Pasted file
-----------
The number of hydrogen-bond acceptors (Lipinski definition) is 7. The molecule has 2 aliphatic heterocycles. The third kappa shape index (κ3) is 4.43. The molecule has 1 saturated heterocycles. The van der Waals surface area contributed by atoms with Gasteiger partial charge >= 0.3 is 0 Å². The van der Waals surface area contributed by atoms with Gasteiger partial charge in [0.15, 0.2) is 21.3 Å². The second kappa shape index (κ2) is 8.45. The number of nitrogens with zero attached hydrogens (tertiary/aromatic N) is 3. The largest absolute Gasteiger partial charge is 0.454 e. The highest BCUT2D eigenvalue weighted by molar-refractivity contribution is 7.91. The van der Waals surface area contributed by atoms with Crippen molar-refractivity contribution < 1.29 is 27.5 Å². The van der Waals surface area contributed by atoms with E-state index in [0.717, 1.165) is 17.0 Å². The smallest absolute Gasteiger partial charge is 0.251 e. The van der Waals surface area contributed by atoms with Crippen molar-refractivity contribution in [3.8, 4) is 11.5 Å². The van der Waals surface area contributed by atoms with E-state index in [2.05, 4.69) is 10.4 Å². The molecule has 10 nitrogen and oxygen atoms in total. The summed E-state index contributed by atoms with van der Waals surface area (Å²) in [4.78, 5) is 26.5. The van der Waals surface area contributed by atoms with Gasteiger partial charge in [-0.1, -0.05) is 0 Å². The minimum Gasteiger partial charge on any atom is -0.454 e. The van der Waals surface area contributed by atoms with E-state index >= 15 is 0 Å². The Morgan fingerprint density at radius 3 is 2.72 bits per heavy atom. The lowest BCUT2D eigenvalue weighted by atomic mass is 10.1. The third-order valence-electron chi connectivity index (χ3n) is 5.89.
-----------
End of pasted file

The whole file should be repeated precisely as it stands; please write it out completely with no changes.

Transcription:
The number of hydrogen-bond acceptors (Lipinski definition) is 7. The molecule has 2 aliphatic heterocycles. The third kappa shape index (κ3) is 4.43. The molecule has 1 saturated heterocycles. The van der Waals surface area contributed by atoms with Gasteiger partial charge >= 0.3 is 0 Å². The van der Waals surface area contributed by atoms with Gasteiger partial charge in [0.15, 0.2) is 21.3 Å². The second kappa shape index (κ2) is 8.45. The number of nitrogens with zero attached hydrogens (tertiary/aromatic N) is 3. The largest absolute Gasteiger partial charge is 0.454 e. The highest BCUT2D eigenvalue weighted by molar-refractivity contribution is 7.91. The van der Waals surface area contributed by atoms with Crippen molar-refractivity contribution < 1.29 is 27.5 Å². The van der Waals surface area contributed by atoms with E-state index in [0.717, 1.165) is 17.0 Å². The smallest absolute Gasteiger partial charge is 0.251 e. The van der Waals surface area contributed by atoms with Crippen molar-refractivity contribution in [3.8, 4) is 11.5 Å². The van der Waals surface area contributed by atoms with E-state index in [2.05, 4.69) is 10.4 Å². The molecule has 10 nitrogen and oxygen atoms in total. The summed E-state index contributed by atoms with van der Waals surface area (Å²) in [4.78, 5) is 26.5. The van der Waals surface area contributed by atoms with Gasteiger partial charge in [-0.1, -0.05) is 0 Å². The minimum Gasteiger partial charge on any atom is -0.454 e. The van der Waals surface area contributed by atoms with E-state index >= 15 is 0 Å². The Morgan fingerprint density at radius 3 is 2.72 bits per heavy atom. The lowest BCUT2D eigenvalue weighted by atomic mass is 10.1. The third-order valence-electron chi connectivity index (χ3n) is 5.89.